According to the criminal complaint, Hershberger was informed in 2007 that the sale of refrigerated or frozen food without a retail food establishment license violated the law but continued to operate a retail food establishment without a license. The criminal complaint further alleged that Hershberger was informed that his milk producer license was going to be considered abandoned if he did not resume shipping milk to a licensed dairy plant. As alleged in the complaint, his license was thereafter revoked. Despite the warning, Hershberger operated as a milk producer without a license. Further, the complaint alleges that Hershberger was operating a dairy plant without a license. Finally, the complaint alleges that a holding order was served on Hershberger which prohibited the sale or movement of specific food products set forth in that holding order. The complaint alleges that Hershberger violated this order by removing food products that were subject to the holding order.

A criminal complaint is a document that alleges that a crime was committed by a person or a corporation. The defendant is presumed innocent unless and until proven guilty.

The matter is tentatively scheduled for an initial appearance on January 4, 2012 at 1:00 p.m.

The charges are the result of an investigation by the Wisconsin Department of Agriculture, Trade and Consumer Protection (DATCP). Assistant Attorneys General Eric D. Défort and Phillip D. Ferris represent the State of Wisconsin as special prosecutors for the County of Sauk.

A copy of the criminal complaint is available at the following link:



POSTED: Thursday, June 3, 2010 --- 6:45 p.m.

One day after his farm is raided and authorities tell him to shut things down a local farmer is still selling raw milk.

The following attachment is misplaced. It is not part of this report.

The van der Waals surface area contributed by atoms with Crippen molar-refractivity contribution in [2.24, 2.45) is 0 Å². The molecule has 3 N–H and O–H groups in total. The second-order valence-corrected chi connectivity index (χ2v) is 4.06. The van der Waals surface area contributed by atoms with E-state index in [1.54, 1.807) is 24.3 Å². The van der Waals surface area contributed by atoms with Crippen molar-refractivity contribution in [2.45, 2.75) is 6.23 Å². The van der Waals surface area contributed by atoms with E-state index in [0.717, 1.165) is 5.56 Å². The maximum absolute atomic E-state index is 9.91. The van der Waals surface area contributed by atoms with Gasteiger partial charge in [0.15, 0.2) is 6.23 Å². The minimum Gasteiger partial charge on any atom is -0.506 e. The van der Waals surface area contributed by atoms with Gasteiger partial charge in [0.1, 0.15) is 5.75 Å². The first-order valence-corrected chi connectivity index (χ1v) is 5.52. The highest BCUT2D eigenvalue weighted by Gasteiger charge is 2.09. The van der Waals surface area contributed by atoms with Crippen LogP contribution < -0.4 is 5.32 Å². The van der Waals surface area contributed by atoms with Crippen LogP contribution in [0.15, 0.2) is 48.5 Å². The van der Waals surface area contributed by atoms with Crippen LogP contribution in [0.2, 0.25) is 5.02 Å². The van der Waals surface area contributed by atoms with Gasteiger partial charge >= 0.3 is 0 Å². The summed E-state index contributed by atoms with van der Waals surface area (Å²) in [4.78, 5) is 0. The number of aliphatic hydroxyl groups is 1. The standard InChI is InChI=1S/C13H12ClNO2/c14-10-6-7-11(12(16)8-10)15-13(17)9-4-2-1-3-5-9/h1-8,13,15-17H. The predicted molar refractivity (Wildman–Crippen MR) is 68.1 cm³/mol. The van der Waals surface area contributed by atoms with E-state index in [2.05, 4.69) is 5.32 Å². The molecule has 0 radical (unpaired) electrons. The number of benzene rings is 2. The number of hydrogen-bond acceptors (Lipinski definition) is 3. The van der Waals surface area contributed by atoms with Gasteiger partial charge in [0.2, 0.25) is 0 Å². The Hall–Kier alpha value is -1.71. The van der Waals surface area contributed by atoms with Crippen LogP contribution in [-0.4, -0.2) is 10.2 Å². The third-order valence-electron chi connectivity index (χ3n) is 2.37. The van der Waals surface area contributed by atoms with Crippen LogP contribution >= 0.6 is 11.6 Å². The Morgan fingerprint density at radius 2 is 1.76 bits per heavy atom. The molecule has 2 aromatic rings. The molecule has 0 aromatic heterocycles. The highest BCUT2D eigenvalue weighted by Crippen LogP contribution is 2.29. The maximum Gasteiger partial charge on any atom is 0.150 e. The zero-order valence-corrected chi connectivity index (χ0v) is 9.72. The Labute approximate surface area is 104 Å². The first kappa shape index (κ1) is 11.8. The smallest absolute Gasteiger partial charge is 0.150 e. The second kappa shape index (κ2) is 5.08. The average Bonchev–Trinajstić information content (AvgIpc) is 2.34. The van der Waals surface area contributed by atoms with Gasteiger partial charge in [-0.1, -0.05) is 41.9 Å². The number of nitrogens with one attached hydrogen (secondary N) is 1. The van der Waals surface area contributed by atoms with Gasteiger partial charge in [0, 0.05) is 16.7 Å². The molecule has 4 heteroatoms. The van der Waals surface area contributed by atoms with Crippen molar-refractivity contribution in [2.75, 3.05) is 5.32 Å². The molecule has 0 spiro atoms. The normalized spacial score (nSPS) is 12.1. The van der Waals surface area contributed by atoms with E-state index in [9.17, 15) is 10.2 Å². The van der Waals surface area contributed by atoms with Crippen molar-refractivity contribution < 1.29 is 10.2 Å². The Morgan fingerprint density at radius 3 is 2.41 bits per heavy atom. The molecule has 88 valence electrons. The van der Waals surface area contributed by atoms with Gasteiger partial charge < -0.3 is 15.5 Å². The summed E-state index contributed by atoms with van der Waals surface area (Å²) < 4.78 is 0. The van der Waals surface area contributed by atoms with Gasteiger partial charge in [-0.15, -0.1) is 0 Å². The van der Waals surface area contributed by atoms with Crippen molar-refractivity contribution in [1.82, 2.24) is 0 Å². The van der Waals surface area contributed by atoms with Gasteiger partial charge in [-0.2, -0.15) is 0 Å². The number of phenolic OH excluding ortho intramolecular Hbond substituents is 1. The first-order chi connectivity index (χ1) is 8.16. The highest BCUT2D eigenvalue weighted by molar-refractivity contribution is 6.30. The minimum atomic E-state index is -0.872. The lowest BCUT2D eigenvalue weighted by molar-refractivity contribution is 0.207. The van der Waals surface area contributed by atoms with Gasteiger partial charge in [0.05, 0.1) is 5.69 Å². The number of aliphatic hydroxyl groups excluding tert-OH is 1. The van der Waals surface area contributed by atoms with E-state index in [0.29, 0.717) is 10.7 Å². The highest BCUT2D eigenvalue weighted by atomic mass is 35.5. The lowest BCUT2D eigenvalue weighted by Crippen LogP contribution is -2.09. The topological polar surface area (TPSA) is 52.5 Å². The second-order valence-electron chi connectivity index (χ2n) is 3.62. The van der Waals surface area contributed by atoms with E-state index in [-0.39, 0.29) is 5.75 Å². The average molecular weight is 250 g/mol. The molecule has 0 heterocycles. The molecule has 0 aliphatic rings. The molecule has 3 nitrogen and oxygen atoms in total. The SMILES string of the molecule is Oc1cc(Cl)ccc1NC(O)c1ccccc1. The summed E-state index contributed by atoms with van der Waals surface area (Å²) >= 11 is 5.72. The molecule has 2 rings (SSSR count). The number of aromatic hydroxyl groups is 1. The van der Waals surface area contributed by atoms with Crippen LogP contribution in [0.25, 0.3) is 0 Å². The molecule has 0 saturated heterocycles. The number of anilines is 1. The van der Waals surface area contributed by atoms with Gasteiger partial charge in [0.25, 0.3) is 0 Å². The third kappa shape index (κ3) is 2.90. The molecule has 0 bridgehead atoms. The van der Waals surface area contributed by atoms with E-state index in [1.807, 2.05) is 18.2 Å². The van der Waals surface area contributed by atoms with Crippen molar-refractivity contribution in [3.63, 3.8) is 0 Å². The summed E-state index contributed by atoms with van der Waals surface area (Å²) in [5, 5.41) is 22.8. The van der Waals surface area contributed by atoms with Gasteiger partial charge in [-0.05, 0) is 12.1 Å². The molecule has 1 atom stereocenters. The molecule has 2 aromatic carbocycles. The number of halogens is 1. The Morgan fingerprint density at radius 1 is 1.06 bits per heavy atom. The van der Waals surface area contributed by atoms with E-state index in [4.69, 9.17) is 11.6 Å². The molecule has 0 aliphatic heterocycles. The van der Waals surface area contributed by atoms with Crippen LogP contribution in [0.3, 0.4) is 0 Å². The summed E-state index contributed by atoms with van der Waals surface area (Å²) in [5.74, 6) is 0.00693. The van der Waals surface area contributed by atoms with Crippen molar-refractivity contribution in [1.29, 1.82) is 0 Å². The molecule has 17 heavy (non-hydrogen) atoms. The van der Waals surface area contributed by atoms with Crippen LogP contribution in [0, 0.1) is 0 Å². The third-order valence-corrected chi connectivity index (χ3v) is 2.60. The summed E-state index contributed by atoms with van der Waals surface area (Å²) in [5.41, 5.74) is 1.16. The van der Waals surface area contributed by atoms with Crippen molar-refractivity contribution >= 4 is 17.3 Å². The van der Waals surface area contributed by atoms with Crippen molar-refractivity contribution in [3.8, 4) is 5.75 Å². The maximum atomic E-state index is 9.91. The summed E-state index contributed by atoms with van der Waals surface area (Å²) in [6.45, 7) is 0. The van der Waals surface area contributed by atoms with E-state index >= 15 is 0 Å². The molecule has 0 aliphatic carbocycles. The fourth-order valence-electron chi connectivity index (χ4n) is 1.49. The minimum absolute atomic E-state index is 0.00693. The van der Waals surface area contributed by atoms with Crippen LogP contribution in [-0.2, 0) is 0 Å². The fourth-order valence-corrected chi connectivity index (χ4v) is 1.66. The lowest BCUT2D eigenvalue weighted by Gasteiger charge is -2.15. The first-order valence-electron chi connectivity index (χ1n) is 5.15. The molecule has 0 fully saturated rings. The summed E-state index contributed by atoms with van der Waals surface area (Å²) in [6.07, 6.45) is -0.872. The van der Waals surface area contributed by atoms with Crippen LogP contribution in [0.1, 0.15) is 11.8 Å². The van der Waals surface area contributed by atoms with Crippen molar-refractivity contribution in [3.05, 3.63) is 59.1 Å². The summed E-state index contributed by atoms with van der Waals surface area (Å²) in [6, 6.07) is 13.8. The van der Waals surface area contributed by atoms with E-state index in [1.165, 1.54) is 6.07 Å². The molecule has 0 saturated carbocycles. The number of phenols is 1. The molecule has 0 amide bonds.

He says it's his right and he's risking the penalties.

Vernon Hershberger doesn't know what will happen next and he's very aware he could be in some big trouble.

Nevertheless he's ignoring state orders and reopening his Loganville business.

Today customers were once again lining up to get raw milk and other dairy products from Hershberger's farm despite the fact that yesterday morning the Wisconsin Department of Agriculture, Trade and Consumer Protection got a warrant to search his farm and sealed several coolers, ordering him to stop selling raw milk and close his store.

Hershberger says, "We believe this is our right to do this and we have a lot of families that feel that way. There are a lot of families that will go without food that they need to have for their families if we shut down."

DATCP Administrator Steven Ingham says, "We're not in the business of shutting down farmers and ruining people's lives but we are a public health agency and the public expects us to look after food."

Hershberger also argues that he is only open to members who pay annual fees, not the general public, so he doesn't need a dairy license.

One thing that is important to note is even if Governor Doyle had signed a raw milk bill into law last month Hershberger would have still been breaking the law because he doesn't have that dairy license.

It will be up to the Sauk County District Attorney to determine if any charges are filed.